“I got granted this visa to stay for a year, but toward the end of 6 months, I realized I wanted to go back to America and be a chef. Everyone though it made sense; no one was surprised. I thought from the time I was six that I would always be an artist in the traditional sense. I had a lot of my ego wrapped up in my art career. Letting go of that was scary – who am I now? A friend said to me: ‘What you’re doing is only an extension of your art practice. It’s all related.’ My art was all about healing and personal growth and relationships, and it’s what my current life is about. My motivation is essentially the same. Hearing someone say that gave me the permission to let that go and do what I wanted to do.
“I came back to the States. I had one last big teaching job in Canada at this prestigious residency. It felt like a good place to step down and transition. I had set out to achieve what I wanted to create: a community of like-minded people. After that, I went to culinary school and enrolled in a nutrition program. I moved to Northern California for the school – Living Light – in Fort Bragg.
“Then in January 2012 I moved to Los Angeles, and am currently building my practice as a vegan chef, wellness coach, and certified Hatha yoga instructor.”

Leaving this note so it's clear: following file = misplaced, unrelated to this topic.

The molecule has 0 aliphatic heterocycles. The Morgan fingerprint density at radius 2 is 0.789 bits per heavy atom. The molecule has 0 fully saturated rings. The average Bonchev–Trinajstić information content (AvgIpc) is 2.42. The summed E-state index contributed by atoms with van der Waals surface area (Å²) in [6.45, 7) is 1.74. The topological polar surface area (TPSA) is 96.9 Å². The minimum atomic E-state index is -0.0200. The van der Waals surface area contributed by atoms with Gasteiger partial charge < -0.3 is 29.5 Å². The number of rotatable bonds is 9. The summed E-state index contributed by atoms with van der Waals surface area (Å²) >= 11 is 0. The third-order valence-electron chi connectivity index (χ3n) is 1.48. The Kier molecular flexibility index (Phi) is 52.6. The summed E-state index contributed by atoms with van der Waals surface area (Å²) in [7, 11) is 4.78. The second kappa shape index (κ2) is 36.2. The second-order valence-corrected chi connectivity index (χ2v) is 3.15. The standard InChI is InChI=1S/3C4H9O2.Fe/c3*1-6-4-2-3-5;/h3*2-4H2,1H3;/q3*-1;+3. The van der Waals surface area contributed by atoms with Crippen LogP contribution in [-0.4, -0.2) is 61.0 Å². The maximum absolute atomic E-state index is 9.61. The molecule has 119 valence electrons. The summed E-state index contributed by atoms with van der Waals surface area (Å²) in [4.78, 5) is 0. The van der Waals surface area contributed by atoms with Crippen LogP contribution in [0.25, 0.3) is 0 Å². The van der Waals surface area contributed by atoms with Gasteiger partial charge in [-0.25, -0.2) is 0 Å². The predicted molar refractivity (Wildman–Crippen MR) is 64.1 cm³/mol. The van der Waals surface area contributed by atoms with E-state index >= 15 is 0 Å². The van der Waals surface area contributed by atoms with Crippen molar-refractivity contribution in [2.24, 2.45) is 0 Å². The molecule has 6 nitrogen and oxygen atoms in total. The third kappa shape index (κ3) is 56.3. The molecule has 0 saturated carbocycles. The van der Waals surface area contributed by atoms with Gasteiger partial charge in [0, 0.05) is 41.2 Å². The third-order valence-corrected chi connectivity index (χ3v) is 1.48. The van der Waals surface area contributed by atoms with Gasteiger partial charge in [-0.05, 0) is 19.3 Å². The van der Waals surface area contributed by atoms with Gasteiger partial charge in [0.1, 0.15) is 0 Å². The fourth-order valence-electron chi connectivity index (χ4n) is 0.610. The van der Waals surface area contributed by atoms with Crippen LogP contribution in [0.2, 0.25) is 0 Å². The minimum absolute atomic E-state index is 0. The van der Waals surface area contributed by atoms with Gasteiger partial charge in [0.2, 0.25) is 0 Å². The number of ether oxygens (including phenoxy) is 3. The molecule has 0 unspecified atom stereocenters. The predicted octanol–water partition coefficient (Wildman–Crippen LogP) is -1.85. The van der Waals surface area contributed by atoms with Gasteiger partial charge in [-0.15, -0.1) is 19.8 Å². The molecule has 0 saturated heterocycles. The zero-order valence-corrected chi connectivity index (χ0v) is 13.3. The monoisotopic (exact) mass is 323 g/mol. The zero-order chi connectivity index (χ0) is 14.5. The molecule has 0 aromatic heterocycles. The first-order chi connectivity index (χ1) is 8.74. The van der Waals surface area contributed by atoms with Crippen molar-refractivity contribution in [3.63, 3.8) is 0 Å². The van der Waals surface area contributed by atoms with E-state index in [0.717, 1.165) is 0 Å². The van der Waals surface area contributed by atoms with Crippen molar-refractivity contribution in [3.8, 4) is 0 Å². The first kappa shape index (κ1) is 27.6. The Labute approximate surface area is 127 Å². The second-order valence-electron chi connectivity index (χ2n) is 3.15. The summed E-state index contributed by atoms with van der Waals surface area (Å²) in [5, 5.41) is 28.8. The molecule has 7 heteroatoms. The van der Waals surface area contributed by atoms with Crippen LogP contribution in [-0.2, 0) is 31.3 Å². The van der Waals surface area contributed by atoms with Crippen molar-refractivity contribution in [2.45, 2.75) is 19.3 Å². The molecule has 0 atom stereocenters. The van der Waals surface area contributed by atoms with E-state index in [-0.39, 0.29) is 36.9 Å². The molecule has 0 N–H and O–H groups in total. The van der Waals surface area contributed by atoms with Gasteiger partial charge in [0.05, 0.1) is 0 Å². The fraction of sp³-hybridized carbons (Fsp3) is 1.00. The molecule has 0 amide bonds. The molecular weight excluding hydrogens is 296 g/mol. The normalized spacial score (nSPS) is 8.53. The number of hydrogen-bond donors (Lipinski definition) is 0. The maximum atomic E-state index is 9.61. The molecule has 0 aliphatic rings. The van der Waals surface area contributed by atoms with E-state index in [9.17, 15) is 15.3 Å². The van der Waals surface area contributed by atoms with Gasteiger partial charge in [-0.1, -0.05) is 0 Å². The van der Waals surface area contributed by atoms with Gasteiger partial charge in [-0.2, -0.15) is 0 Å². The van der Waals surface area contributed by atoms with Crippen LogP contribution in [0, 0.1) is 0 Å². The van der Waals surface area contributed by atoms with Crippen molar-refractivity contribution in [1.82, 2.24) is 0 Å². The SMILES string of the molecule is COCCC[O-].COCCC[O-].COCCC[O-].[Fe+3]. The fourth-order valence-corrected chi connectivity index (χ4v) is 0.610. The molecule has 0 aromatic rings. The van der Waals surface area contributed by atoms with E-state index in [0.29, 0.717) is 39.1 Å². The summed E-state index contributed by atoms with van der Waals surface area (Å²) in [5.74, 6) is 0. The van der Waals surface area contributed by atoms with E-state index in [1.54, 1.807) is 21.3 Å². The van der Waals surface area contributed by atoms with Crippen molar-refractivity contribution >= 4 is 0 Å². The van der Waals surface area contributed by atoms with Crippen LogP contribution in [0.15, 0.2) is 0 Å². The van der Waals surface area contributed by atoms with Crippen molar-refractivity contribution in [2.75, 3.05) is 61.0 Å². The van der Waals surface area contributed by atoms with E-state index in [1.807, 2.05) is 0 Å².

Talk to me about your relationship to inspiration. What inspires you?
“I’m constantly inspired by people in my life. They’re the driving force behind my inspiration. I have a lot of friends I really admire who go after what they want and are really driven. It has inspired me to keep focus and to keep going. I’m also really inspired by people who are amazing in the way they can talk and connect with people. This Buddhist teacher I’ve gone on retreats with—Thich Nhat Hanh—is one of the most inspirational people with whom I’ve meditated. He’s so present and able to communicate in such an effective and simple way. He’s very direct. He gets to the heart of the matter. People who have the ability to have that much compassion and directness just floor me.”
What motivates and drives you?
“The desire to be useful. I really just want to be useful to other people in some way.”
How have you transformed your own life?
“By continuing to show up and face myself. That’s something that in the past was hard. Transformation for me starts from within, from being willing to look at myself and all the facets that I have.”
Who can you cite as a source of inspiration?
“My brother. We grew up in the same environment, and the way he chose to rise above our circumstances and go after what he wanted at such a young age is really powerful to me. I’m also inspired by the way he continues to be so motivated, determined, and fearless. He just goes after it, and it doesn’t matter how big of a dream it is. If he’s scared, you would never know.